Bath isn’t the same place I visited as a tadpole. As soon as I found the excellent Pig Guide blog, it was obvious that the capital of twee had undergone a recent (or fairly recent) transformation that threatens to make it a serious destination for hungry horses like myself.
One night, sadly, wasn’t enough to sample all the exciting eateries there. There was to be no burger at Schwartz Bros, no steak at The Herd, no Nepalese curry at Yak Yeti Yak – not even a sandwich at Same Same But Different. I had time to eat one full meal in Bath and damned if I wasn’t going to do it in the most touristy way possible: by eating next to the train station.
Fortunately, Bath’s latest attempt to prove that it’s better than wherever you live is The Vaults, a hub of bars, cafes, shops and restaurants next to said station. Which probably makes it the nicest train station in the country, based on two things: a few pleasant drinks at Graze, a Bath Ales gastropub that’s overstocked with handsome bartenders, has a nice outdoor terrace, and comes with an admirably shout-y chef. Oh, and the superb Bath Ales beers (including on-site brewed exclusive, Platform 3 IPA). That definitely helps, too.
For pure obesity and indulgence though, it had to be neighbouring restaurant Grillstock. Yes, the same Grillstock that puts on the annual BBQ mashup in Bristol (now also exported to Manchester). Between the no cards and no reservations policies, the location next to the station, and the stripped back interior, I sort of wanted to hate it and all its on-trend accuracy. Unfortunately, while not universally perfect, it was better than competent and really rather impressive in places.
Starting with the standouts: pulled pork was some of the best I can remember, succulent and juicy, noticeably smoky, and just the right type of chewy. Brisket suffered by comparison, not only to the pork, but also to my sublime experience at Bison Bar in Dublin. Still, it was good meat, and good meat is rarely that bad. If you’re willing to travel within reason for the absolute best though, check out my Bison Bar review here.
The ribs divided me – properly meaty, a good crust, and a nicely understated glaze, but also seeming a tad dry. Perhaps another side effect of the excellent pulled pork, or maybe a more serious malady.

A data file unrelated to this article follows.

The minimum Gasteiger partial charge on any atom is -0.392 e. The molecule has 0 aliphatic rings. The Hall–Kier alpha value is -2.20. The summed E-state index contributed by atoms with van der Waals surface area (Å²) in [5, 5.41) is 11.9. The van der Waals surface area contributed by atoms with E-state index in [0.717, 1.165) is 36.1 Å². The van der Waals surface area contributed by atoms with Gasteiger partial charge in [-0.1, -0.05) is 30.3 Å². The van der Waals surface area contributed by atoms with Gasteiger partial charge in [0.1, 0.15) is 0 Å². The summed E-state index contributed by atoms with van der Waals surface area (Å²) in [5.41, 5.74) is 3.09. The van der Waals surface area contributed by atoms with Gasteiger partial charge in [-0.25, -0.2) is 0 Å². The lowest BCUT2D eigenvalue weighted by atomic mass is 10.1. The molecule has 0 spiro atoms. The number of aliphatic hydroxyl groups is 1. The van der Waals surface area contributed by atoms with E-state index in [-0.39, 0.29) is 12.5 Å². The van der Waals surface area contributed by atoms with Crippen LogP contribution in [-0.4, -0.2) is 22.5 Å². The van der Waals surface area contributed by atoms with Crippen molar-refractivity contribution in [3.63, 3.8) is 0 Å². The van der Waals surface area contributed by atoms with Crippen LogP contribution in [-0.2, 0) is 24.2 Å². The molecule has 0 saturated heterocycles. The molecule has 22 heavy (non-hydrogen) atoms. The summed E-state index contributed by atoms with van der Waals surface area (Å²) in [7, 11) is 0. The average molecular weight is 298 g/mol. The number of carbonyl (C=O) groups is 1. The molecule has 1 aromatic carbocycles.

Elsewhere, fries were appropriately seasoned and crispy, coleslaw was of the creamy variety (as it should be), and house pickles were indeed homemade with a good, refreshing tang. Only the smoked sausage really disappointed, lacking any depth of smokey flavour and tasting more like a cheap frankfurter.
Add a couple of craft beers (there’s a good offering) and tip to the meat feast and it all came to around £25 – very good value to me, a bratty Londoner, but a bit expensive for the area according to a locally-based colleague. Nevermind. I left stuffed as a monkey and look forward to going back to check out the house burger and barbecued chicken at some point.
Given the amount of good places to eat in Bath that I’m now aware of, I wouldn’t necessarily prioritise this return trip to Grillstock, but it’s got plenty to recommend it – come to Wimbledon, pretty please? – as does Bath as a whole these days.
I could do without all the cocksure, public school alumni that flock to the uni (you should have come to Goldsmiths, realised your artistic insecurities, and taken way too many drugs, for fuck’s sake), but it’s a place that’s pretty, polite and – especially when bathed in summer sunshine – actually really damn lovely. Throw in good beer and BBQ and you’ve sold me.